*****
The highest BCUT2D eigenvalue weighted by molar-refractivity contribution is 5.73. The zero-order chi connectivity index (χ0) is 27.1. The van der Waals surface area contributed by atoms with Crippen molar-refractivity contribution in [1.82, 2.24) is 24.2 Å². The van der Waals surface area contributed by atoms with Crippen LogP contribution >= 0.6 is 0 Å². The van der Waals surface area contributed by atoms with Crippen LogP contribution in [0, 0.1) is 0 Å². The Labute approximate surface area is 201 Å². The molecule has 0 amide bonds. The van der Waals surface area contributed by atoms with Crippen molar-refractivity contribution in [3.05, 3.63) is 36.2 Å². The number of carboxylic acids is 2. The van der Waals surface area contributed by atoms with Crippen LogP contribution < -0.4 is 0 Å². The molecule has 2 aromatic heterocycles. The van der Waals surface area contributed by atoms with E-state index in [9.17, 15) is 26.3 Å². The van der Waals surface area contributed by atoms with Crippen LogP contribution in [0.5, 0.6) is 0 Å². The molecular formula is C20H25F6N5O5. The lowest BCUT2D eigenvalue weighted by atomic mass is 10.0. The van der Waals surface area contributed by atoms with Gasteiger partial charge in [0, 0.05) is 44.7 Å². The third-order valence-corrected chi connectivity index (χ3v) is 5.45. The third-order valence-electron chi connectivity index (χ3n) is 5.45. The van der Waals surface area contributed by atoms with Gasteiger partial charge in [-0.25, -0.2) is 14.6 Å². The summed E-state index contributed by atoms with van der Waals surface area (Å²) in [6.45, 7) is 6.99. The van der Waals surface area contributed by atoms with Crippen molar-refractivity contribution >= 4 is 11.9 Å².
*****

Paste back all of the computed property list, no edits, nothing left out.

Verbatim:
The highest BCUT2D eigenvalue weighted by molar-refractivity contribution is 5.73. The zero-order chi connectivity index (χ0) is 27.1. The van der Waals surface area contributed by atoms with Crippen molar-refractivity contribution in [1.82, 2.24) is 24.2 Å². The van der Waals surface area contributed by atoms with Crippen LogP contribution >= 0.6 is 0 Å². The van der Waals surface area contributed by atoms with Crippen LogP contribution in [0, 0.1) is 0 Å². The Labute approximate surface area is 201 Å². The molecule has 0 amide bonds. The van der Waals surface area contributed by atoms with Crippen molar-refractivity contribution in [3.05, 3.63) is 36.2 Å². The number of carboxylic acids is 2. The van der Waals surface area contributed by atoms with Crippen LogP contribution < -0.4 is 0 Å². The molecule has 2 aromatic heterocycles. The van der Waals surface area contributed by atoms with E-state index in [9.17, 15) is 26.3 Å². The van der Waals surface area contributed by atoms with Crippen LogP contribution in [0.5, 0.6) is 0 Å². The molecular formula is C20H25F6N5O5. The lowest BCUT2D eigenvalue weighted by atomic mass is 10.0. The van der Waals surface area contributed by atoms with Gasteiger partial charge in [0, 0.05) is 44.7 Å². The third-order valence-corrected chi connectivity index (χ3v) is 5.45. The third-order valence-electron chi connectivity index (χ3n) is 5.45. The van der Waals surface area contributed by atoms with Gasteiger partial charge in [-0.25, -0.2) is 14.6 Å². The summed E-state index contributed by atoms with van der Waals surface area (Å²) in [6.45, 7) is 6.99. The van der Waals surface area contributed by atoms with Crippen molar-refractivity contribution >= 4 is 11.9 Å².